Difference between revisions of "Android emulators"
(You forgot to mention AMI's DuOS)
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Revision as of 09:06, 25 April 2015
This page is about emulating Android apps and games on PC as it is slowly building off an important library of exclusives, and emulation coupled with CheatEngine is certainly interesting. If you're interested in emulators for your Android phone, check this page instead.
Android is a mobile operating system (OS) based on the Linux kernel and currently developed by Google. Unlike iPhone, as well as older cell-phone models and older Japanese Galapagos mobile phones, emulating Android software on PC is more developed.
Like with DS emulators, the computer mouse is used to emulate touch screen presses (which can be less than ideal in many cases), and the keyboard emulates the button controller add-ons. Some emulators support X360 controllers as well with some more tweaks.
Android apps come in the apk file format (occasionally coupled with obb files). Just like its iOS equivalent (ipa files), their innards can be opened as a regular zip file.
|Genymotion||Windows, Mac, Linux||2.4.0 (Official Site)||✓ (Non-Dev Versions)||✓||High||✓✓|
|BlueStacks||Windows, Linux||Official Site||✓||✗||Mid||✓|
|Droid4x||Windows||http://www.droid4x.com/ Official Site]||✓||✗||High||✓|
|Google Chrome||Windows, Mac, Linux, Chrome OS||duh||✓||✗||Mid||✗|
- Genymotion is an Android emulator with hardware-accelerated 3D graphics and USB host support, available for Windows, Mac and Linux. In its latest versions, it has pretty good compatibility with commercial games. It's a commercial product though, aimed at software developers and QA teams. You'll need to create an account and download the free non-commercial use license available (paid builds add features only useful for Android app developers).
Setting up the emulator itself is not too hard, but a bit of tinkering is required to add the Google Play store and ARM processor emulation (what you need essentially here to play the commercial releases) as well as Xbox 360 controller support. Not noob-friendly, but if you're experienced enough with Android to know your way around a rooted filesystem it shouldn't be too hard.
- Bluestacks is also commercial with a free option (no account required). It's less good than Genymotion, and doesn't handle USB cable emulation. Previous versions used to come with an installer with adware, comes with junk apps within the emulator, and has a non-intuitive uninstaller, but that's no longer the case today. It includes Google Apps by default, though you'll need to "root" it to load apk files to your liking.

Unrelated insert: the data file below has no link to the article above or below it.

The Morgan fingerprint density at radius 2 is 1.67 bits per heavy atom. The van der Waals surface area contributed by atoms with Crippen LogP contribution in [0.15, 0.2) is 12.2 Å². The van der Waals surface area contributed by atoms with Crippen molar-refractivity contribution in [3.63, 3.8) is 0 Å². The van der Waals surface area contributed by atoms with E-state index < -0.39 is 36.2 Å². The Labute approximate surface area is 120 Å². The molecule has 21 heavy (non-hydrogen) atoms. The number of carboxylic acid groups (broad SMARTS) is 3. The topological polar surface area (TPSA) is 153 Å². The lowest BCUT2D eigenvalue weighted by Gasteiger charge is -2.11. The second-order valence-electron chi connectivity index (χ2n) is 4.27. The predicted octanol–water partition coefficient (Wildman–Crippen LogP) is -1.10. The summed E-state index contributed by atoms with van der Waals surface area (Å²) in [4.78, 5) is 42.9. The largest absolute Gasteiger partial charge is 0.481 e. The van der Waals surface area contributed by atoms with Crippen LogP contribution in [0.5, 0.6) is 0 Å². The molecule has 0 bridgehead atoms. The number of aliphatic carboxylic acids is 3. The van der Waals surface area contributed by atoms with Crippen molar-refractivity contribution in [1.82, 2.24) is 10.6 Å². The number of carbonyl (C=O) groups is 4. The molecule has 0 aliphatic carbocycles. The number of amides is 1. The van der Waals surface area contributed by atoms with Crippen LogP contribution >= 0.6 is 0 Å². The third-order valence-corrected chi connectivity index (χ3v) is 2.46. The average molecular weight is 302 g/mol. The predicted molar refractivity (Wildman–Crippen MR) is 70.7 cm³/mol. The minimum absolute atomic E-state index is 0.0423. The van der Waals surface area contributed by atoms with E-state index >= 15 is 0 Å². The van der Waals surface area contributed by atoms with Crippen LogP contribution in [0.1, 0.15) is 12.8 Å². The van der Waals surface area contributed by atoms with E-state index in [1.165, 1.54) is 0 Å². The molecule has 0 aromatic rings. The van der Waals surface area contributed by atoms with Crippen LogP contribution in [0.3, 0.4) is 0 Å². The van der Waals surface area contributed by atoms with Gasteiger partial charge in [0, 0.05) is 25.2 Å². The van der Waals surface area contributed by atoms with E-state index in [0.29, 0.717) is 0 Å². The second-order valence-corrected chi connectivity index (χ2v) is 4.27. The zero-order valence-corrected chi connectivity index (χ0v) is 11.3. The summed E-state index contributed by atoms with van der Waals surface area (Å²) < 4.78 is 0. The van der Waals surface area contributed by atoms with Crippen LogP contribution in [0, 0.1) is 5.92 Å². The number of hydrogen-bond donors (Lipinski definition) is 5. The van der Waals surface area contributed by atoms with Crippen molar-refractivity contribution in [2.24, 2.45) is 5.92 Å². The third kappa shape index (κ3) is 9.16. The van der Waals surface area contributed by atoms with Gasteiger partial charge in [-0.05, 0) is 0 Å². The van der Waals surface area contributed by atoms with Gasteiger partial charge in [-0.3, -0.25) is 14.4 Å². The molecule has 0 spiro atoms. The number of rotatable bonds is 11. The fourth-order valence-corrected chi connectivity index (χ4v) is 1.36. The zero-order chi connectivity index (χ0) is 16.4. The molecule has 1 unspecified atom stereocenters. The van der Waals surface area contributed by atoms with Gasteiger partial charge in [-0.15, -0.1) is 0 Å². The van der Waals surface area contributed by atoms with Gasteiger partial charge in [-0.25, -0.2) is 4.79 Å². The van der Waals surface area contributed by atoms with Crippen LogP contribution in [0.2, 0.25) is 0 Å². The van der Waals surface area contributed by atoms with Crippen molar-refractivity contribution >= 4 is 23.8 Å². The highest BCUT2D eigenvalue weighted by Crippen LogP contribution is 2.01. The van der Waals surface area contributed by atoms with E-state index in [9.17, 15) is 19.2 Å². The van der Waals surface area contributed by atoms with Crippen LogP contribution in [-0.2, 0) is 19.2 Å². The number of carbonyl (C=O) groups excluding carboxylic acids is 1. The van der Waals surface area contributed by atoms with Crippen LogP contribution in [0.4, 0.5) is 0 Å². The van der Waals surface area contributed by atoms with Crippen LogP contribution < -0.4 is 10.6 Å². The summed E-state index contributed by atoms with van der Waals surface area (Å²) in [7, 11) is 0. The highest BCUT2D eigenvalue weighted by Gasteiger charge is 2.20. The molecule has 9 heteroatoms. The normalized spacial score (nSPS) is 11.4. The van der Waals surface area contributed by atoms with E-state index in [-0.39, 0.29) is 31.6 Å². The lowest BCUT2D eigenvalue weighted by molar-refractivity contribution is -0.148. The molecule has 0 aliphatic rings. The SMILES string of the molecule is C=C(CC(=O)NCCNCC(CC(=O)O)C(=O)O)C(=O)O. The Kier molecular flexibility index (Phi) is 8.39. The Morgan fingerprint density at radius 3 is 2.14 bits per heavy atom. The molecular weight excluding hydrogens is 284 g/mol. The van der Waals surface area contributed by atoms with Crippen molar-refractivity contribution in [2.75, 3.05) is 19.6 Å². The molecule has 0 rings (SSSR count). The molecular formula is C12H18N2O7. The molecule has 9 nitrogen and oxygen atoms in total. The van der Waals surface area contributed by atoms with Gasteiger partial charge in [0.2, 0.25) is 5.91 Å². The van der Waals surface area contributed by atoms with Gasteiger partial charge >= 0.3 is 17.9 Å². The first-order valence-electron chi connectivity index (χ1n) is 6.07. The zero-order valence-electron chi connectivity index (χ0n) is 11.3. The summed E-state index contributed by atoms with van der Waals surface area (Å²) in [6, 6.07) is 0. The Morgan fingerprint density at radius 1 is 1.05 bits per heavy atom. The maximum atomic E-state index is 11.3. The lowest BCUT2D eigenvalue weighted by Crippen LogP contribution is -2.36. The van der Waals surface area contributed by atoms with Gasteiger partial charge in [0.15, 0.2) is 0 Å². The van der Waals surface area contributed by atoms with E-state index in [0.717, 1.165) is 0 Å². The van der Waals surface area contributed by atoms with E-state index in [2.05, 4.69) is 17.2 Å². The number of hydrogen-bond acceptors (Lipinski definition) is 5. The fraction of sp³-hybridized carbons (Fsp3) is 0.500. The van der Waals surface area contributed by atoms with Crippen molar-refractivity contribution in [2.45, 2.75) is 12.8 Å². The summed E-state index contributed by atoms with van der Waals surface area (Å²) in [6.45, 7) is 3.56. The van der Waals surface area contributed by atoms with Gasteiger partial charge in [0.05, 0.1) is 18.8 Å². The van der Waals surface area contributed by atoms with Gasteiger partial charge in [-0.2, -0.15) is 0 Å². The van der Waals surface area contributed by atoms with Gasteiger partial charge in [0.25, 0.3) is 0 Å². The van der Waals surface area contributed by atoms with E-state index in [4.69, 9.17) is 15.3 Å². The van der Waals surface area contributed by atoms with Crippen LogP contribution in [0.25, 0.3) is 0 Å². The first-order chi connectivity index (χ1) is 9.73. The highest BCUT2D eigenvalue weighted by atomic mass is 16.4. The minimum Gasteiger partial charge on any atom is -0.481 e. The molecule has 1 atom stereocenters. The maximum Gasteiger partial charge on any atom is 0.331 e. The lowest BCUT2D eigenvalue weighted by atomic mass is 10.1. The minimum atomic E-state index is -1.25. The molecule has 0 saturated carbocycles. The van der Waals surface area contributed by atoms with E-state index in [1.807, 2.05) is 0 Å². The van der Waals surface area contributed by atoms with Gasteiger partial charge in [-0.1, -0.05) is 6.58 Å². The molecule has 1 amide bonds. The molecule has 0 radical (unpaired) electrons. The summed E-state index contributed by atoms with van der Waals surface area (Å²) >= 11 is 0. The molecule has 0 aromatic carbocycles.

- andyroid works too, though the company behind it did adware before previously.
- DuOS, not to be confused with a similarly-named Nintendo DS emulator by Roor, is a relative newcomer to the Android emulation market, made by American Megatrends i.e. the very same people behind the BIOS/UEFI firmware your PC may be using. Emulation is modest at best, with games and apps such as DraStic struggling on lower-end hardware. And to top it all off, it ain't free either.
- Recently, Google Chrome can open apk files too, though their emulation on PC is average at best. Here's a compatibility list and a dedicated subreddit.
- Android-x86 can be a decent alternative too if run inside virtualbox.
Emulation of other Mobile Phones
Info dump here, each one will need to be moved to own article once enough info is gathered.
- iOS (iPhone, iPad): Doesn't seem to really exist in the same way as with Android. So-called "iOS emulators" like iPadian are just recreations of a select few popular iOS apps, with no real emulation involved. Supposedly, a Mac-exclusive "simulator" in a iOS app development suite has mid-compatibility emulation of commercial games through some tricking it to believe it's part of the dev project (needs verification).
- J2ME: KEmulator, close sourced & dead.
- Other Western cellphones (Nokia, etc.): some very rough emulators, close sourced, dead. SDKs for certain Nokia platforms e.g. Series 40 and S60 may still be available, and while the emulators that come with them are made with development in mind, they can also be useful for playing most Java games and Symbian applications.
- N-Gage: preserved but unemulated
- Galapagos Japanese cell-phones (DoCoMo, i-mode, RoiD...): jar files with specific shell. Absolutely nothing in emulation or preservation. One iOS app supposedly emulated them but it's not clear if that one isn't just another iPadian scam.